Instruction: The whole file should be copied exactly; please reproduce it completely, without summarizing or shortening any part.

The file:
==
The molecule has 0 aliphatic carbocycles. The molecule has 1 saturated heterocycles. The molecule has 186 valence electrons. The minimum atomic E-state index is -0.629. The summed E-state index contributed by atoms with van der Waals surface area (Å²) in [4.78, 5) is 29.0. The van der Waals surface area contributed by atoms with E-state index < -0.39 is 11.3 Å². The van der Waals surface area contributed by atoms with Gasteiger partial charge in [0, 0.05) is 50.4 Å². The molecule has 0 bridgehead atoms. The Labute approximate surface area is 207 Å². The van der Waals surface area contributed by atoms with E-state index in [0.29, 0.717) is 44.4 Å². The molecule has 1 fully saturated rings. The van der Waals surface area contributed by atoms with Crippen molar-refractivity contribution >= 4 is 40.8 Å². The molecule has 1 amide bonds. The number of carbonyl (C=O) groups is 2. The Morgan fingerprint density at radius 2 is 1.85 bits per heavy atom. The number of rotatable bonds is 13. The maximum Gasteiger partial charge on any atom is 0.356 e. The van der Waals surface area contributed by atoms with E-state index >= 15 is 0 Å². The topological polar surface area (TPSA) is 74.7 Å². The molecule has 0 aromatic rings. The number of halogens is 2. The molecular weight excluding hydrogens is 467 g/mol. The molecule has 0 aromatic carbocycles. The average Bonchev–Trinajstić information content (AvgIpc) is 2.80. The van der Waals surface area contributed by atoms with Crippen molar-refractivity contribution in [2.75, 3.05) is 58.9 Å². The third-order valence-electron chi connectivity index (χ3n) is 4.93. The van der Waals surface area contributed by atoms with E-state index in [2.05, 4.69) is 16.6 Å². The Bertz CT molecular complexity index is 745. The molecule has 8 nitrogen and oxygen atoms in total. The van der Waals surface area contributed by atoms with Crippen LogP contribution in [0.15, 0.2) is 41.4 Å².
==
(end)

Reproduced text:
The molecule has 0 aliphatic carbocycles. The molecule has 1 saturated heterocycles. The molecule has 186 valence electrons. The minimum atomic E-state index is -0.629. The summed E-state index contributed by atoms with van der Waals surface area (Å²) in [4.78, 5) is 29.0. The van der Waals surface area contributed by atoms with E-state index < -0.39 is 11.3 Å². The van der Waals surface area contributed by atoms with Gasteiger partial charge in [0, 0.05) is 50.4 Å². The molecule has 0 bridgehead atoms. The Labute approximate surface area is 207 Å². The van der Waals surface area contributed by atoms with E-state index in [0.29, 0.717) is 44.4 Å². The molecule has 1 fully saturated rings. The van der Waals surface area contributed by atoms with Crippen molar-refractivity contribution >= 4 is 40.8 Å². The molecule has 1 amide bonds. The number of carbonyl (C=O) groups is 2. The Morgan fingerprint density at radius 2 is 1.85 bits per heavy atom. The number of rotatable bonds is 13. The maximum Gasteiger partial charge on any atom is 0.356 e. The van der Waals surface area contributed by atoms with E-state index >= 15 is 0 Å². The topological polar surface area (TPSA) is 74.7 Å². The molecule has 0 aromatic rings. The number of halogens is 2. The molecular weight excluding hydrogens is 467 g/mol. The molecule has 0 aromatic carbocycles. The average Bonchev–Trinajstić information content (AvgIpc) is 2.80. The van der Waals surface area contributed by atoms with Crippen molar-refractivity contribution in [2.75, 3.05) is 58.9 Å². The third-order valence-electron chi connectivity index (χ3n) is 4.93. The van der Waals surface area contributed by atoms with E-state index in [2.05, 4.69) is 16.6 Å². The Bertz CT molecular complexity index is 745. The molecule has 8 nitrogen and oxygen atoms in total. The van der Waals surface area contributed by atoms with Crippen LogP contribution in [0.15, 0.2) is 41.4 Å².